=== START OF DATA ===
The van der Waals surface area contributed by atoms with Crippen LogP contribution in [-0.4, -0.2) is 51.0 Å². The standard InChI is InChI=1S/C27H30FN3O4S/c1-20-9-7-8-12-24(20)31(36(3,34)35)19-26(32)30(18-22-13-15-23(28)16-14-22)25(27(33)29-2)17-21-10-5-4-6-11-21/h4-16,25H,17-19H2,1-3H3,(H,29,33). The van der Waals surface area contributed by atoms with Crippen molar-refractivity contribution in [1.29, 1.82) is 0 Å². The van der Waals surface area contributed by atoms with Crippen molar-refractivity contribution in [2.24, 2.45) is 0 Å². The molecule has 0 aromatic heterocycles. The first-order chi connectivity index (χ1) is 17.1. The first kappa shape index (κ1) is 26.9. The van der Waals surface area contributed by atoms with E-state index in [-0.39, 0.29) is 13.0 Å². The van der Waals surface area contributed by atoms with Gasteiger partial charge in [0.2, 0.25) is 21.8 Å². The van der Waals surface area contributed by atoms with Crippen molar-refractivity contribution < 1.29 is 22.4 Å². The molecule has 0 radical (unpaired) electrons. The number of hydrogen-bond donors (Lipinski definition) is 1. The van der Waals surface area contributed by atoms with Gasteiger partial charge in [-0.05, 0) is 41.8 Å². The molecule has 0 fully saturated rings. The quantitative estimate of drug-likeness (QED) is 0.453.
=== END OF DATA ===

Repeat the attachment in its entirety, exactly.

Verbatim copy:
The van der Waals surface area contributed by atoms with Crippen LogP contribution in [-0.4, -0.2) is 51.0 Å². The standard InChI is InChI=1S/C27H30FN3O4S/c1-20-9-7-8-12-24(20)31(36(3,34)35)19-26(32)30(18-22-13-15-23(28)16-14-22)25(27(33)29-2)17-21-10-5-4-6-11-21/h4-16,25H,17-19H2,1-3H3,(H,29,33). The van der Waals surface area contributed by atoms with Crippen molar-refractivity contribution in [1.29, 1.82) is 0 Å². The van der Waals surface area contributed by atoms with Crippen molar-refractivity contribution in [2.24, 2.45) is 0 Å². The molecule has 0 aromatic heterocycles. The first-order chi connectivity index (χ1) is 17.1. The first kappa shape index (κ1) is 26.9. The van der Waals surface area contributed by atoms with E-state index in [-0.39, 0.29) is 13.0 Å². The van der Waals surface area contributed by atoms with Gasteiger partial charge in [0.2, 0.25) is 21.8 Å². The van der Waals surface area contributed by atoms with Crippen molar-refractivity contribution < 1.29 is 22.4 Å². The molecule has 0 radical (unpaired) electrons. The number of hydrogen-bond donors (Lipinski definition) is 1. The van der Waals surface area contributed by atoms with Gasteiger partial charge in [-0.05, 0) is 41.8 Å². The molecule has 0 fully saturated rings. The quantitative estimate of drug-likeness (QED) is 0.453.